I would implore all employers to please meet your employees where they are. If they just had a baby or a hurricane or a prognosis or a family/childcare issue - give them peace. Give them time. Give them a DAY.
They will be more productive than ever because they want to be and because you let them. Loyalty and productivity are interrelated. When an employer is giving, understanding and appreciative - people will exceed their own expectations to actually "thank" that employer. They will THRIVE.
But, then, this is actually why I started my own business. I knew I could do So. Very. Much. More.
When unfettered by the stressors and constraints of less progressive workplaces that demanded me there at 8am and kept me until long, long after 5pm. I had zero issues with working 12-15 hours a day - but during very specific times - with a family? Being the last mom at pickup for aftercare? I still get a pit in my stomach. When I was single, I regularly woke at 3:15am to workout and be on a plane by 6am and work until midnight. Or later.
One of the best times of my life was when I worked at a fabulous museum and because they have a fantastic all-day summer camp, my son and I commuted together every single day. It was the working mother nirvana. And, after camp, he was a great intern!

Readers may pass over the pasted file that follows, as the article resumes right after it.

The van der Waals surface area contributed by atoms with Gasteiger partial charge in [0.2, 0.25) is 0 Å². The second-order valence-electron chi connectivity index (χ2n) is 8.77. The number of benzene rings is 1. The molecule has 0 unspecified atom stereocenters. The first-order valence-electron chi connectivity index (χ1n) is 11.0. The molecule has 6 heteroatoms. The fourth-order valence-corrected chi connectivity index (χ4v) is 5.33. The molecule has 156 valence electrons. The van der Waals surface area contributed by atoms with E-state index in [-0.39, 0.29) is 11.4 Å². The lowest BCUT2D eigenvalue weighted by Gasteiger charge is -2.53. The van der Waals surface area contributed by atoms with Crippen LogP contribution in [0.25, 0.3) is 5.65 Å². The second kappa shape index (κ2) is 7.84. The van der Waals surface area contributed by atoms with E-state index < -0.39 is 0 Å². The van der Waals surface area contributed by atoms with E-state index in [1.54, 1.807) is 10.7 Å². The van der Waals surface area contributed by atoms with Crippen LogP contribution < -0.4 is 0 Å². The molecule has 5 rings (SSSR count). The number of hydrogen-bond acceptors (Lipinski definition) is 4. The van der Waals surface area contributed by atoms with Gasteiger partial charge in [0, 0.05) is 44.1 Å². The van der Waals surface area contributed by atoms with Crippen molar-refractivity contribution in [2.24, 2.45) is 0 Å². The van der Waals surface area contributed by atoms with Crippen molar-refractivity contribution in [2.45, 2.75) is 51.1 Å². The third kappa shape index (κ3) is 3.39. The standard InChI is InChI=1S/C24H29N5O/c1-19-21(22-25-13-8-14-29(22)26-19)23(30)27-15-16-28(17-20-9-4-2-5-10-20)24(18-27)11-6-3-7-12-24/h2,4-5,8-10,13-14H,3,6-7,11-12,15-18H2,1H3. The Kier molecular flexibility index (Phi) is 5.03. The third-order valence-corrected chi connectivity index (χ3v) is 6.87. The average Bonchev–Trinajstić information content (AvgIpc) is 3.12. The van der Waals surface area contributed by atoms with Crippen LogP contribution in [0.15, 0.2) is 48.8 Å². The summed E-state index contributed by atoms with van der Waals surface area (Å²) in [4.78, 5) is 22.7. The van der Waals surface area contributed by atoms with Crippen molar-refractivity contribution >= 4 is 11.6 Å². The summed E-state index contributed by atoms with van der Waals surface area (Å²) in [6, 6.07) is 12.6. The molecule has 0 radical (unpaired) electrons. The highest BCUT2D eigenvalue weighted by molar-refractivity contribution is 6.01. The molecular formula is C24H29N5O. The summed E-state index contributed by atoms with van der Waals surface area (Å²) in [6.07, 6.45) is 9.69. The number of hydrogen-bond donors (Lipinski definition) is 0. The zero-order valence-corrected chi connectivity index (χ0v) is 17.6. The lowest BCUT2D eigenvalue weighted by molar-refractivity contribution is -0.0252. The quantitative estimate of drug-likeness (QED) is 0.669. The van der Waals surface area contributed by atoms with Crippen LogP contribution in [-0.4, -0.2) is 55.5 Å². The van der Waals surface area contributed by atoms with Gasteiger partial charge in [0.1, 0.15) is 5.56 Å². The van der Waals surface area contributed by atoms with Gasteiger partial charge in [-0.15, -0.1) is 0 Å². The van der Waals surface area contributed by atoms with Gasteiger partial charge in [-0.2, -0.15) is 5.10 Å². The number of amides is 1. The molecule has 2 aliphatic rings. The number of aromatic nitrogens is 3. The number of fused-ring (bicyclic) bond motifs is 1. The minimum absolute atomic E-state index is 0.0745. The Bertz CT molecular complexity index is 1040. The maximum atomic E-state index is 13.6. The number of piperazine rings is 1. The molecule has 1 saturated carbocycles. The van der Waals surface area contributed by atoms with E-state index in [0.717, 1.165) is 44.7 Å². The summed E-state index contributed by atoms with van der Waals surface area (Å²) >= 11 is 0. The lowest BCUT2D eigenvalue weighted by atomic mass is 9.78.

I recognize there are a zillion different philosphies about work. But, and I feel very fortunate to have worked for AMAZING companies and employers and CEOS, etc., I feel for me I can fairly say, this is the least stressed I have ever been. Is it because I am a working woman or a working mom? Would I have been less stressed if those things were not a factor? Well, if I were a boy I would've been named "Montague" apparently, so I'm not sure.
But what I will say is, I work when there is work. And when there's ideas that need work for the future. No email goes unread or unfiled. This is really true. Because literal OCD. No client question unanswered. No deliverable unmet.
Thanks to technology, vacations are even better - usually five to ten quick emails and the rest of the day is bliss. And the ability to be proactive? Gosh. It's like Pandora's box! I do Zoom and Google Meet calls while cooking lunch for my son (also doing school virtually) and husband! My dog is in every meeting. I can be on more non-profit boards. I am always available or within minutes for my wonderful clients. I work when they work. And I work when I work.
The stress is gone. I can take care of my family, be more productive and serve more clients - better than ever before.
This is not "work", it's just my life, it's what I do. It's me. I'm working but I'm home. Where I've always been.